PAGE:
LIAM Fox, the International Trade Secretary, has signalled that a transitional deal following Britain's departure from the European Union could last three years until 2022.

The Scot has previously said he would be happy with interim measures that lasted only a "few months" but he has now made clear that he believes it should be wrapped up by the next general election.

Dr Fox's shift will be seen as a triumph for Chancellor Philip Hammond, who has been championing a transitional period of at least two years within Cabinet to avoid a cliff-edge, which many business leaders have feared.

Anna Soubry, the former Business minister and a leading light among Remainers during the EU referendum campaign, claimed the hard-line Brexiteers realised their "game is up" and that a softer departure from the Brussels bloc was necessary.

The development came as Jeremy Corbyn admitted Labour still did not have a clear position on whether or not the UK should remain part of the customs union.

The Trade Secretary said the time it took Britain to quit was "not a huge deal" but he believed people did not want it "dragging on".

He told BBC One's Andrew Marr Show: "Having waited for over 40 years to leave the European Union, 24 months would be a rounding error. It's not a huge deal and neither is it an ideological one.

"We would want to get it out of the way before the election; I don't think people would want to have it dragging on."

His Tory colleague, Ms Soubry, claimed everything had changed since the General Election.

“We’re leaving the EU - nothing has changed on that - but the terms and the deal we get, the rhetoric we now use on that end deal, has completely changed. The Prime Minister has to build a consensus.

“What has happened is the hard-line Brexiteers have realised their game is up, thank goodness for that, but also now we understand all members of the Cabinet accept there will be a transitional period.”

Ms Soubry referred to membership of the European Free Trade Association and the “Norwegian safe harbour” option as Britain would “then get a proper deal with the EU and eventually we go into that”.

Asked if the cut-off point of the transitional period should, as Dr Fox suggested, be at the next election, she replied: “It should be as long as it takes for British business to get what they want. We have to put the economy and jobs at the heart of Brexit.”

Meanwhile, Mr Corbyn said Labour had not decided yet if Britain should remain in the customs union, which prevents the country signing its own trade deals.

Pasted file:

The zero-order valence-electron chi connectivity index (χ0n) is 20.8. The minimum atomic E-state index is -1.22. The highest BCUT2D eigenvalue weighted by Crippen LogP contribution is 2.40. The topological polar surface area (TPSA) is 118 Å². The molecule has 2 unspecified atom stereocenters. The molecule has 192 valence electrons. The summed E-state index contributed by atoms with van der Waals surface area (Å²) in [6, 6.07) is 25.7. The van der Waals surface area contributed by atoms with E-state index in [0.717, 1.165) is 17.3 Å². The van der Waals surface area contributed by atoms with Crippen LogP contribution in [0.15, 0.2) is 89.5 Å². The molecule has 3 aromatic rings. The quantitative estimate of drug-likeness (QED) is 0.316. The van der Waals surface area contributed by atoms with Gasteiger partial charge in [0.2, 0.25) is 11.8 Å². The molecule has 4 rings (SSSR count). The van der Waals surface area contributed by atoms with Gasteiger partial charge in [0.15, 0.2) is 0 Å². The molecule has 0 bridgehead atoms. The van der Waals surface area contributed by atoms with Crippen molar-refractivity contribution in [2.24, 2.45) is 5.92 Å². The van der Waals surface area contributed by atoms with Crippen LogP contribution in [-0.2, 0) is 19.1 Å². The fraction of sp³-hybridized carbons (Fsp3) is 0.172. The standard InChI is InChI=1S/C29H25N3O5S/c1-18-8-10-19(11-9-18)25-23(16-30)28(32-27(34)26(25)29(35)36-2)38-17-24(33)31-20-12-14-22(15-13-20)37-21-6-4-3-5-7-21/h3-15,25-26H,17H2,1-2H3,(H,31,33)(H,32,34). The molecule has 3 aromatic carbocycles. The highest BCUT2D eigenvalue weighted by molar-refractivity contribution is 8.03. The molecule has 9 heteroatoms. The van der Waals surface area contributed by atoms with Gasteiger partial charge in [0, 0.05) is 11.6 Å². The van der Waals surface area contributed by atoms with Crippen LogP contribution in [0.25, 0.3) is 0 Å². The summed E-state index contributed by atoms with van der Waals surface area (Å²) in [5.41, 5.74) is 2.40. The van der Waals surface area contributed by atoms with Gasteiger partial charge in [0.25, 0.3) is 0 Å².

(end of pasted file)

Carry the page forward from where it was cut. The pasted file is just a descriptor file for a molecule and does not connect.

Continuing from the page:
He told Marr: "The single market is dependent on membership of the EU. What we have said all along is that we want a tariff free trade access to the European market and a partnership with Europe in the future.

"The two things are inextricably linked, so the question then is the kind of trade relationship of the future and we have made it very clear we want a tariff free trade access with the European market.

"We haven't jumped on either side of that fence but, again, the customs union is part of the European Union."

Elsewhere, Sir Vince Cable, the new Liberal Democrat leader, revealed he had been in talks with members of the Shadow Cabinet and Conservative backbenchers over the way the UK was being taken out of the EU.

Asked if he had held discussions with Labour MPs over stopping or changing Brexit, he told Sky News: "Yes and Conservative MPs too...indeed, yes, members of the Shadow Cabinet and Conservatives, mainly backbenchers."

Sir Vince said Labour MPs were being "intimidated" and told to "toe the line or else".

In a separate development, Boris Johnson will push for progress on a post-Brexit trade deal with New Zealand when he lands in Wellington for talks with the country’s Prime Minister.

The Foreign Secretary is on the latest leg of a nine-day international tour that will see him head to Australia next.

Both countries are viewed as key allies by the Government and Mr Johnson was, according to Whitehall sources, "keen to see deals taking shape".

Working groups have been set up to thrash out the details of future deals with each nation and the progress made so far will be set out during the visits.

Today, Mr Johnson is due to meet Bill English, New Zealand's premier, and Gerry Brownlee, the country's foreign minister, before flying to Australia for talks with counterpart Julie Bishop.

It follows a three-day trip to Japan that left Mr Johnson predicting the UK was poised for an "all-singing, all-dancing" post-Brexit free trade deal with the nation.